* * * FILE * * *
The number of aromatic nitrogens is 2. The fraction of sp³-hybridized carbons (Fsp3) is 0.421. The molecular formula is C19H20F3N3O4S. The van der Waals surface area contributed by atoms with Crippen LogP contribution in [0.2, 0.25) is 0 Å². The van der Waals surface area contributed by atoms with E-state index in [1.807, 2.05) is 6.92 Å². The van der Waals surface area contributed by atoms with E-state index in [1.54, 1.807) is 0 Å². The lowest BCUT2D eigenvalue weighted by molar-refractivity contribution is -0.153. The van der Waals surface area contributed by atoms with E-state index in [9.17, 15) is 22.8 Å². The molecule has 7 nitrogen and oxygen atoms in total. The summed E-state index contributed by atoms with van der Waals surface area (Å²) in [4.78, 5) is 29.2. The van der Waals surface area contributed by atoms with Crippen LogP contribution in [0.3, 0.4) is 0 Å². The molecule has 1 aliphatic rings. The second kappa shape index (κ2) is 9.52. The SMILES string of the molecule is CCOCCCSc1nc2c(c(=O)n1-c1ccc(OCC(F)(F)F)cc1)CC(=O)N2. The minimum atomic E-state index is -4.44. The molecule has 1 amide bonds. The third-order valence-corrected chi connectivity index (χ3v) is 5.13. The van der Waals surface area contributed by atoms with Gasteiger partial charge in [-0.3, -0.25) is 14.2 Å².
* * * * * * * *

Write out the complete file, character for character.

The number of aromatic nitrogens is 2. The fraction of sp³-hybridized carbons (Fsp3) is 0.421. The molecular formula is C19H20F3N3O4S. The van der Waals surface area contributed by atoms with Crippen LogP contribution in [0.2, 0.25) is 0 Å². The van der Waals surface area contributed by atoms with E-state index in [1.807, 2.05) is 6.92 Å². The van der Waals surface area contributed by atoms with E-state index in [1.54, 1.807) is 0 Å². The lowest BCUT2D eigenvalue weighted by molar-refractivity contribution is -0.153. The van der Waals surface area contributed by atoms with E-state index in [9.17, 15) is 22.8 Å². The molecule has 7 nitrogen and oxygen atoms in total. The summed E-state index contributed by atoms with van der Waals surface area (Å²) in [4.78, 5) is 29.2. The van der Waals surface area contributed by atoms with Crippen LogP contribution in [0.3, 0.4) is 0 Å². The molecule has 1 aliphatic rings. The second kappa shape index (κ2) is 9.52. The SMILES string of the molecule is CCOCCCSc1nc2c(c(=O)n1-c1ccc(OCC(F)(F)F)cc1)CC(=O)N2. The minimum atomic E-state index is -4.44. The molecule has 1 amide bonds. The third-order valence-corrected chi connectivity index (χ3v) is 5.13. The van der Waals surface area contributed by atoms with Gasteiger partial charge in [-0.3, -0.25) is 14.2 Å².